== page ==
Hydrogen Mobility Australia welcomes the announcement by the Minister for the Environment and Energy, the Hon Josh Frydenberg MP, that the Australian Government will undertake a national energy security assessment.
The review is a timely opportunity to consider potential options to ensure Australia’s energy policy, including transport fuels, is effective for the longer term while ensuring that responses ultimately deliver reliable and affordable energy.
Hydrogen Mobility Australia looks forward to participating in this review as an advocate for the inclusion of clean hydrogen as part of the solution to achieve the Australian Government’s fuel security objectives as well as in the context of its broader energy policy.
Hydrogen is the most abundant element in the universe and can be produced almost anywhere from a variety of sources, including renewables such as wind and solar. As an energy carrier, hydrogen has the ability to be stored in large quantities for significant periods of time making it an ideal energy store. It therefore has the capacity to be part of the energy mix while being an environmentally friendly fuel source.
The flexibility of hydrogen as an energy source is being recognised worldwide, with nations such as Japan transitioning towards a ‘Hydrogen Society’ whereby hydrogen will be the predominant fuel used economy-wide, across sectors including transport, industrial and residential. The rationale for this transition is not only for the purposes of decarbonisation, but to also create a new energy sector based on clean fuel with economic benefits generated through job creation and investment.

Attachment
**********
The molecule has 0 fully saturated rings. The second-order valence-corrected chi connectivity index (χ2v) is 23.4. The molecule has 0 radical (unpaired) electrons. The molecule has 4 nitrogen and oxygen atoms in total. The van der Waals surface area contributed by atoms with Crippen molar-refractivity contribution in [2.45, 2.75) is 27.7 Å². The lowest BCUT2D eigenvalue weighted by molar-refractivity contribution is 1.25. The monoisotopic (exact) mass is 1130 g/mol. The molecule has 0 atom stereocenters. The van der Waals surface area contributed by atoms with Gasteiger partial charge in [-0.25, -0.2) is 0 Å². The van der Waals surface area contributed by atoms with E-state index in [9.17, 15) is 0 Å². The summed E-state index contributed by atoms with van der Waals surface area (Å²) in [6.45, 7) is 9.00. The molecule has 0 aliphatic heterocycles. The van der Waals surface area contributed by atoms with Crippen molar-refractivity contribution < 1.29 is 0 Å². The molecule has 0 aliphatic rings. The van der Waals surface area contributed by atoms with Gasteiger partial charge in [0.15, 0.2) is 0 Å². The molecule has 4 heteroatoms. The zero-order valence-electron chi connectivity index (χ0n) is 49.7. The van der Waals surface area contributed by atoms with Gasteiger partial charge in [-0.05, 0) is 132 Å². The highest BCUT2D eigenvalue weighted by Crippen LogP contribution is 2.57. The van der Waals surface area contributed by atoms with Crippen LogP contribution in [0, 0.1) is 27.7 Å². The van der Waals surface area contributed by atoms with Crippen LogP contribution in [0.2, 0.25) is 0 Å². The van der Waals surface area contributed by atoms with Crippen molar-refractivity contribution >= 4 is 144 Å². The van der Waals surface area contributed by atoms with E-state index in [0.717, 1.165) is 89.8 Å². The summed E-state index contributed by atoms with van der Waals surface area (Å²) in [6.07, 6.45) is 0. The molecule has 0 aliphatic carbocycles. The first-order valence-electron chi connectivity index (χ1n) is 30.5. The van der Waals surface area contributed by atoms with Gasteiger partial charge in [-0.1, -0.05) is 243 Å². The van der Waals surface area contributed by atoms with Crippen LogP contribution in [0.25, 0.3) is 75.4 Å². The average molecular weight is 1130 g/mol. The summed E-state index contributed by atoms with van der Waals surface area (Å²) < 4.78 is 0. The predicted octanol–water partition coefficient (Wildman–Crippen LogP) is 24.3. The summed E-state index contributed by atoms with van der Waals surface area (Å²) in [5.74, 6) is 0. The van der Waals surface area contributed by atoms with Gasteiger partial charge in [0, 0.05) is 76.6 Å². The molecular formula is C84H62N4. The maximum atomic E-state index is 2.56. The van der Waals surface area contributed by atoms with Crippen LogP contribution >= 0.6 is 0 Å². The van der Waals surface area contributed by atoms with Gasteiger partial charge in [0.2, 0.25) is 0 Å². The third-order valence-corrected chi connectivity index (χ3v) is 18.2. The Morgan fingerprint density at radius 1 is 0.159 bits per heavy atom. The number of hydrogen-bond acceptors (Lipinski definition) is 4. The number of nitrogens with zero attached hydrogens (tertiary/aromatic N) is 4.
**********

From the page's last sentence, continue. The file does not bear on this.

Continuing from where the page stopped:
The Hydrogen Council, a global initiative of leading energy, transport and industry companies predicts that by 2050, hydrogen could meet 18 per cent of the world’s energy demands and avoid 6 Gt of CO₂ emissions or 20 per cent of CO₂ emission reduction targets by 2050. They forecast that the hydrogen opportunity will create a global market with revenues of US$2.5 trillion each year, provide 30 million jobs and reduce CO₂ in sectors like mobility by between 40 and 60 per cent.
From a mobility perspective, hydrogen fuel cell vehicles are beginning to proliferate transport fleets across Europe, the US and Asia. Brands such as Honda, Hyundai, Mercedes-Benz and Toyota are all manufacturing hydrogen fuel cell passenger cars, while companies such as Nikola Motors will shortly release a hydrogen fuel cell semi-truck. Only last month the first hydrogen fuel cell forklift in Australia was launched by Hydrogen Mobility Australia member Hyster-Yale, marking the next step in the adoption of hydrogen as a commercial transport fuel in Australia.
Hydrogen Mobility Australia CEO, Claire Johnson says that the association’s members believe that hydrogen has an important role to play in Australia’s energy policy. “We look forward to discussing hydrogen’s benefits and applications as part of the Australian Government’s national energy security assessment, and working with all stakeholders to support Australia’s transition to a clean energy economy,’ Ms Johnson said.